Following media reports of chimp deaths at Twycross Zoo in 2015 and other queries – a note from the Zoo…
We wish to make a full statement for the benefit of all supporters of Twycross Zoo, so that you hear the full facts from us directly and do not have to rely on media reports alone.
On the early morning of 23rd September 2015 two chimpanzees were discovered by the keepers to have died overnight. Our chimpanzee enclosures are heated to mimic the natural environment of the chimpanzee home range in Africa and it was noted to be hot in the house that morning.
The electrical system was checked and a faulty thermostat was detected and replaced. Following the tragic deaths of our chimpanzees Kip and Jolly, we thoroughly investigated this incident at the time and conducted full post-mortem examinations. The professional pathologist did not draw a conclusion as to the cause of death, but noted that age-related heart disease was present.
An expert review later commissioned by the Local Authority concluded ‘heat stress was a contributory factor’ and we of course accept that review. However, we ask you to note that this expert review by the Local Authority concluded that ‘…the thermostat failure…could not have been predicted and there were no reasonable measures that the Zoo could have taken to prevent the incident’.
Twycross Zoo was always completely open in its communcations with third parties, including the media and with Zoo staff. In fact, we were complimented on our full cooperation with the authorities during their investigation of this incident, clearly showing we did not attempt to hide anything.
We also reported their deaths on our Facebook page, and as you can appreciate the staff were also upset at the loss of Kip and Jolly, and we were all touched by the sympathy of the public during that difficult time.
What has been done to ensure a repeat event does not happen again?
- This was a tragic accident, (resulting from the unpredictable failure of a thermostat), causing heat stress in animals already affected by heart disease which contributed to their deaths. The thermostat itself is meant to act as the ‘failsafe’ for the system. However we have since fully reviewed our heating systems and keep them regularly inspected and maintained as you would expect. In this case, the heating system had recently been reviewed and upgraded; again, making this a tragic incident, but one that was not caused by negligence or poor maintenance.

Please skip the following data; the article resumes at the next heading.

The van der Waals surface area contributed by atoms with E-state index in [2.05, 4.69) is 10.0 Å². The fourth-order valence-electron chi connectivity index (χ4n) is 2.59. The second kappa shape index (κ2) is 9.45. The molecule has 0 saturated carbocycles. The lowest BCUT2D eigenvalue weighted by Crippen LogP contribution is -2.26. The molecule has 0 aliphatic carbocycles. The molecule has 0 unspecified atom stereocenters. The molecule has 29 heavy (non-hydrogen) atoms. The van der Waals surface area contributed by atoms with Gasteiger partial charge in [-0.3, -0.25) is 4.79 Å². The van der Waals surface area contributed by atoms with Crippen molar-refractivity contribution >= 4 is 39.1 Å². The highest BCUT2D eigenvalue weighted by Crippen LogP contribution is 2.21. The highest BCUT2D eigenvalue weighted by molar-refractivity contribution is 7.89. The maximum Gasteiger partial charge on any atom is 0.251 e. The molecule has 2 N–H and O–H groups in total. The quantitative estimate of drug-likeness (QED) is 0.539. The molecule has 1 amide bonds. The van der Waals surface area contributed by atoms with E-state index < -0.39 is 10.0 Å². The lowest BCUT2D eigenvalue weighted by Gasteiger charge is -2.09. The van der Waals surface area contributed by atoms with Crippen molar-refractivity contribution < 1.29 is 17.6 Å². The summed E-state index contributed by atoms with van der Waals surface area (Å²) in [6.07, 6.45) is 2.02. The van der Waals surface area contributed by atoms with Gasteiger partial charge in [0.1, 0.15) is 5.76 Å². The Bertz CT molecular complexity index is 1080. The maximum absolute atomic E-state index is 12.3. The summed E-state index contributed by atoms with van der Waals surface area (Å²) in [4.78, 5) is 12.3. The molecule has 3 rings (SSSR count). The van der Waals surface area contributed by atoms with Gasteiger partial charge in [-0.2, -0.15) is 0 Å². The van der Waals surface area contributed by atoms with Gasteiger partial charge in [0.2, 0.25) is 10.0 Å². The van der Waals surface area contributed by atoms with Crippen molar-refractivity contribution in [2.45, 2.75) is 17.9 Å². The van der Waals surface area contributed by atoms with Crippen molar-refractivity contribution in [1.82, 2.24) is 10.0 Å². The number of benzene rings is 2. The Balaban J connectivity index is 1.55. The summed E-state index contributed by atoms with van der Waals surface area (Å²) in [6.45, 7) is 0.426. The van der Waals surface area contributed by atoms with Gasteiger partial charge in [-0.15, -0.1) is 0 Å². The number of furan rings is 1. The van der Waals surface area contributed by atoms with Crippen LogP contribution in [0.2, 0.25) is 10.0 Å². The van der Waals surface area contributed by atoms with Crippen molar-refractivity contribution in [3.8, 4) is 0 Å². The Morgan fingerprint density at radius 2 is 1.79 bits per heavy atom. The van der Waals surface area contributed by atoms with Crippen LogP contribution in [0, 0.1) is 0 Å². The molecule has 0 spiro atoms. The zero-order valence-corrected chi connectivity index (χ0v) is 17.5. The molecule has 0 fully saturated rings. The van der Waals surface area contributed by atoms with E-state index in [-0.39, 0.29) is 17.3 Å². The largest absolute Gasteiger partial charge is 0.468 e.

- Since then thermostats have all been modified to prevent accidentally increasing the temperatures in animal enclosures. This was not the reason for this accident, but a modification, added as a further safety measure since the incident in 2015.
- As standard practice, daily temperatures are taken of animal areas and are fully documented. This was always the case, which had led to the thermostats being recently replaced prior to the incident; it still however malfunctioned, leading to this tragedy.
- All hot surfaces across the zoo have been reviewed to ensure none get to a temperature likely to cause burns.
There have also been journalist questions about cockroaches and rats (referring to a complaint made in 2015).
We have a contract with a major national pest control company. We recognise that, as a large rural site with heated animal houses and natural feeding methods, it is very difficult to fully exclude pests, but we routinely use a professional company to control unwanted wild animals such as rodents and cockroaches, as much as is practically possible.
We hope our visiting public, and supporters of Twycross Zoo, will appreciate the high standards of care and attention we deliver every day in protecting the health and welfare of the animals under our care. We are always happy to answer queries and be as open and transparent as possible. Our staff and partner organisations work tirelessly to ensure the animal care and facilities at Twycross Zoo are of the highest standards and continually improving.
Twycross Zoo is a member of BIAZA – the British and Irish Association of Zoos and Aquariums; the professional body representing the best zoos and aquariums in Britain and Ireland.
BIAZA have issued a blog which addresses the zoo licensing system and highlights how this type of sensationalist reporting does not provide a true picture of the state of our zoos; read it here > https://biaza.org.uk/news/detail/zoo-licensing-and-the-biaza-benchmark
You can find out more about BIAZA’s work here > www.biaza.org.uk